People's Go-To Trick For Getting Rid Of Hiccups- Exclusive Survey

Prompted by abrupt temperature changes, eating too quickly, drinking a bubbly soft drink, or inhaling excess air while chewing on a piece of gum, hiccups can strike anywhere anytime, yet are usually short-lived, explains the Mayo Clinic. In rarer cases, a bout of hiccups may be triggered in relation to head trauma, tumors, infection, or certain conditions such as multiple sclerosis, reports an article published in BMJ Journals, Gut.

Yet the signature "hic" sound that accompanies the hiccups is produced due to a sudden, involuntary contraction of the diaphragm — the muscle situated between our lungs and stomach that aids in our ability to breathe by moving up and down as we inhale and exhale (via Scientific American). However, when our neurons send messages to the diaphragm to drop down more sharply than normal, the air gets abruptly pulled into the back of the throat, causing our vocal cords to shut tightly, and eliciting the sound of a hiccup.

While some may find the sound of hiccups to be cute, others find them to be rather pesky. Therefore, we asked 610 readers of Health Digest to share their go-to method for getting rid of the hiccups quickly and effectively.

Try this breath-holding technique

Out of six choices, the answer option with the least amount of votes was hugging one's knees with 35 votes. According to Medical News Today, adjusting your posture by tucking your knees and holding them tightly against your chest may help relieve hiccups. With just four more votes was drinking pickle juice. MeMD reports that this method works by activating one's gag reflex to help get rid of hiccups. With 42 votes was breathing into a paper bag. This technique suggests that changing one's rhythm of breathing may help stop a bout of hiccups (per Medical News Today).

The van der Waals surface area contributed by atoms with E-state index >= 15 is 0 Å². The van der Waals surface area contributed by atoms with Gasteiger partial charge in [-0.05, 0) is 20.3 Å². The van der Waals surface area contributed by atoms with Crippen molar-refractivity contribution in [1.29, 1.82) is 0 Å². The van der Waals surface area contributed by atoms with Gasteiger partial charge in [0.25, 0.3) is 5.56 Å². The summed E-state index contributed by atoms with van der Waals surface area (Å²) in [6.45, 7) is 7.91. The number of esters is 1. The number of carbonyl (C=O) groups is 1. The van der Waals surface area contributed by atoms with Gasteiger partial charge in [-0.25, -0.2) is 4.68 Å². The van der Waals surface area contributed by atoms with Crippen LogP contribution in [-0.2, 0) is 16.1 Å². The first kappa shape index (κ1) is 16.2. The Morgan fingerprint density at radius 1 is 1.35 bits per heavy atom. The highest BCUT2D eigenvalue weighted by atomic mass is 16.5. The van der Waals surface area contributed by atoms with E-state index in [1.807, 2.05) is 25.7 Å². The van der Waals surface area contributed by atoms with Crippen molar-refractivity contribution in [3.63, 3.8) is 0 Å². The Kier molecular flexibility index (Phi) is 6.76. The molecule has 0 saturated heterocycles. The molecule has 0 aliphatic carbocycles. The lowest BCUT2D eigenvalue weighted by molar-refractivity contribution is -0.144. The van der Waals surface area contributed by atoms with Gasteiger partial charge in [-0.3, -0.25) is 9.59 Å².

Amongst the top three answers was pinching your nose while drinking water with 56 votes, making up just over 9% of answers. This method is based on the idea that gently holding one's nose closed while swallowing stimulates certain pressure points on the body that may provide hiccup relief. Competing for the top answer amongst respondents was drinking ice water and holding one's breath. With 115 votes, drinking cold water came in second place compared to 323 votes for holding one's breath. Accounting for 52.95% of total answers, Medical News Today offers a specific breath-holding technique, which involves inhaling and then holding the breath for ten seconds. Don't exhale just yet, though. Inhale twice more before finally releasing the breath. Although there is no one-size-fits-all trick for stopping an unwelcome bout of hiccups, some may find that certain techniques work better for them than others.